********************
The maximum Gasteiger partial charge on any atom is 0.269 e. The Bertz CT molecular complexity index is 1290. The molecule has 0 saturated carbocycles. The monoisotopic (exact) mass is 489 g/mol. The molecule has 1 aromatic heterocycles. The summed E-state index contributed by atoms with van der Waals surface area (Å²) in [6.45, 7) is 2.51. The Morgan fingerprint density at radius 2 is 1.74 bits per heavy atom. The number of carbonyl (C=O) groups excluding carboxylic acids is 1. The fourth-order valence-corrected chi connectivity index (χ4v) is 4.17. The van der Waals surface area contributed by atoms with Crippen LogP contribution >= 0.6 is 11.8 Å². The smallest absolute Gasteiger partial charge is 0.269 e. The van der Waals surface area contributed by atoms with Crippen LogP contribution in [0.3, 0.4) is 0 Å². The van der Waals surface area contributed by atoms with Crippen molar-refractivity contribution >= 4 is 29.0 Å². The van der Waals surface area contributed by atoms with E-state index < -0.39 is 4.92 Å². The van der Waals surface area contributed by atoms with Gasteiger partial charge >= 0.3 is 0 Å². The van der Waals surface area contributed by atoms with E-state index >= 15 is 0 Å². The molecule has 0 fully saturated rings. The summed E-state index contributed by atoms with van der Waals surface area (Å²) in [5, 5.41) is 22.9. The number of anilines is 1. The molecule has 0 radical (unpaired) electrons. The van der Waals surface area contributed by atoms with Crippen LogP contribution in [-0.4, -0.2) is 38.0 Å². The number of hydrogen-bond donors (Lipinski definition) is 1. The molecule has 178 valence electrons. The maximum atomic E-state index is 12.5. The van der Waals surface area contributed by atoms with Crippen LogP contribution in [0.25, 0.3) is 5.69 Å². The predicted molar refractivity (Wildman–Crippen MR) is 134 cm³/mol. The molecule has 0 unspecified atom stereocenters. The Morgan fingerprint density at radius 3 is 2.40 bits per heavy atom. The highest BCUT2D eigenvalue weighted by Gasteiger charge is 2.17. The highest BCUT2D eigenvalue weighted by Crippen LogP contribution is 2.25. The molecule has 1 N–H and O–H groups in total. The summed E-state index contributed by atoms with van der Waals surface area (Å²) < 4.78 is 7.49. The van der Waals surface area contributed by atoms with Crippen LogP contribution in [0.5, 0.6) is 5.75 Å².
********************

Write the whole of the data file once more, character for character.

The maximum Gasteiger partial charge on any atom is 0.269 e. The Bertz CT molecular complexity index is 1290. The molecule has 0 saturated carbocycles. The monoisotopic (exact) mass is 489 g/mol. The molecule has 1 aromatic heterocycles. The summed E-state index contributed by atoms with van der Waals surface area (Å²) in [6.45, 7) is 2.51. The Morgan fingerprint density at radius 2 is 1.74 bits per heavy atom. The number of carbonyl (C=O) groups excluding carboxylic acids is 1. The fourth-order valence-corrected chi connectivity index (χ4v) is 4.17. The van der Waals surface area contributed by atoms with Crippen LogP contribution >= 0.6 is 11.8 Å². The smallest absolute Gasteiger partial charge is 0.269 e. The van der Waals surface area contributed by atoms with Crippen LogP contribution in [0.3, 0.4) is 0 Å². The van der Waals surface area contributed by atoms with Crippen molar-refractivity contribution >= 4 is 29.0 Å². The van der Waals surface area contributed by atoms with E-state index < -0.39 is 4.92 Å². The van der Waals surface area contributed by atoms with Gasteiger partial charge >= 0.3 is 0 Å². The van der Waals surface area contributed by atoms with E-state index >= 15 is 0 Å². The molecule has 0 fully saturated rings. The summed E-state index contributed by atoms with van der Waals surface area (Å²) in [5, 5.41) is 22.9. The number of anilines is 1. The molecule has 0 radical (unpaired) electrons. The van der Waals surface area contributed by atoms with Crippen LogP contribution in [-0.4, -0.2) is 38.0 Å². The number of hydrogen-bond donors (Lipinski definition) is 1. The molecule has 178 valence electrons. The maximum atomic E-state index is 12.5. The van der Waals surface area contributed by atoms with Crippen LogP contribution in [0.25, 0.3) is 5.69 Å². The predicted molar refractivity (Wildman–Crippen MR) is 134 cm³/mol. The molecule has 0 unspecified atom stereocenters. The Morgan fingerprint density at radius 3 is 2.40 bits per heavy atom. The highest BCUT2D eigenvalue weighted by Gasteiger charge is 2.17. The highest BCUT2D eigenvalue weighted by Crippen LogP contribution is 2.25. The molecule has 1 N–H and O–H groups in total. The summed E-state index contributed by atoms with van der Waals surface area (Å²) < 4.78 is 7.49. The van der Waals surface area contributed by atoms with Crippen LogP contribution in [0.5, 0.6) is 5.75 Å².